Sure, a great driving game with force-feedback steering wheel "feels" the same as driving ... but your body doesn't feel it at all. Rumble just isn't enough. Its like trying to tell a pilot that pulling Gs in a flight simulator is the same as real jet flying.
      • I always fight the urge to do just that after a week long GTA binge...
  • Ginger and Light (Score:4, Insightful)

    by Malkin ( 133793 ) on Tuesday March 14, 2006 @02:40AM (#14913876)
    This is nothing to be embarassed about. I occasionally have problems with games that are jittery, have tunnels with low ceilings, or use any kind of camera-bob.

    Dramamine does really work, but if Dramamine makes you too sleepy, some people get good results from eating candied ginger, or drinking a real ginger beer/ale with a high ginger content. (If you live too far out in the suburban wasteland to find a good craft ginger beer, you can homebrew it with basic brewing equipment -- but don't go to too much trouble, unless you've verified that ginger actually helps you, first.)

    Also, make sure that you play in a well-lit room (yeah, I know, it's a horror game, but playing a dark room will make your head hurt).
  • Sea-band (Score:4, Informative)

    by Psychochild ( 64124 ) <psychochild @ g m> on Tuesday March 14, 2006 @02:48AM (#14913905) Homepage
    I've never used them myself, but a friend of mine swears by Sea-Band []. It's supposed to be good for different types of nausea, and he says it works wonders to combat the motion sickness he gets while playing games.

    Again, I've never used them, just passing along info that might help. They could be total quackery for all I know.

    Different people have different reactions to games. There's been a lot of writing trying to explain what causes motion sickness. Personally, I get motion sick of I haven't played fast-action 3D games in a while. After I play for a bit, I can go for hours without getting the reaction. But, if I don't play those types of games for a few months I find myself back at square one.

    Some insight,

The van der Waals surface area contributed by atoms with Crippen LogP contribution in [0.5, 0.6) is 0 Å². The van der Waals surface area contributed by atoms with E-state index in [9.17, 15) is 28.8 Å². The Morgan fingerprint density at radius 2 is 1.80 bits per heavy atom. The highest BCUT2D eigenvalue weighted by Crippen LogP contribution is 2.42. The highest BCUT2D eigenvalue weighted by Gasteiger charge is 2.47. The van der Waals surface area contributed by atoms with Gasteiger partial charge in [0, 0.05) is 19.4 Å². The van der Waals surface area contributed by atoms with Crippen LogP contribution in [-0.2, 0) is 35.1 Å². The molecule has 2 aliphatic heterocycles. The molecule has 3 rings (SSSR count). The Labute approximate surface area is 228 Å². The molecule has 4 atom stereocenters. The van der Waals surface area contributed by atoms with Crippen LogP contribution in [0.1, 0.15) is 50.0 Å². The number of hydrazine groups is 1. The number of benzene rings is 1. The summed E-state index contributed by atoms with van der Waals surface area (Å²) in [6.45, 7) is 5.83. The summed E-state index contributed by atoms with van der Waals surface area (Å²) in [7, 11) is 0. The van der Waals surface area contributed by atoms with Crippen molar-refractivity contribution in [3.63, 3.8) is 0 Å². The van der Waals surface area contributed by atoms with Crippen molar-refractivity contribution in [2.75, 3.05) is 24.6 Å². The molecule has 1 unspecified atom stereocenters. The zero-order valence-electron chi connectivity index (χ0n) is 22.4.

• But, if I don't play those types of games for a few months I find myself back at square one.

      Same here. To the questioner, while pressure behind the eyeballs sounds like a scary medical issue you might want to get checked out even if you give up on the game, I too was extremely queasy starting off. You just have to build up some resistance. It's been months now, but I could play for an hour or better and only feel slightly something if I hadn't eaten anything yet that day. Even at my peak resistance, watchin
    • Re:Sea-band (Score:5, Funny)

      by jamesh ( 87723 ) on Tuesday March 14, 2006 @06:24AM (#14914489)
      My wife swore by them during her 3rd and 4th pregnancies (and maybe 2nd too, can't remember).

      She also swore at me lots, but that's another story :)
    • They work, and you won't get the drowzy effect that many over-the-counter medications will give you, such as Dramamine (meclizine hcl). They also aren't very expensive, and there are a few knock-off brands around. If your local pharmacy doesn't sell them, ask them to order you a pair.

      It's a simple accupressure band that has a small knot-like area that fits over the inside of your wrist, about 1" up from your hand.

      An easy way to see if it will work for you is to have someone else play the game while you s
  • An Alternative... (Score:1, Insightful)

    by Bootle ( 816136 )
    Might I offer a possible alternative solution... Stop Playing!

    Seriously, headaches, carpal tunnel, eye strain, etc. aren't worth it for serious work, physical damage is completely unacceptable for play.

    Play a different game.

    • by Kattana ( 635282 )
      Yes, play chess or some form of sport, no one was ever injured in a sport, maybe quail hunting is the game for you.
    • I never played 3D games since doom,only 2d or 3D-perspective games.
      I value gameplay much more than some graphics.
    • Might I offer a possible alternative solution... Stop Playing!

      Bah, lamer! :-)

      In the good old days, you wiggled a joystick to a monochrome intercourse simulator until your wrist got sore. Nowadays, the intercourse simulators don't get developed anymore, and you aren't supposed to receive physical injuries either?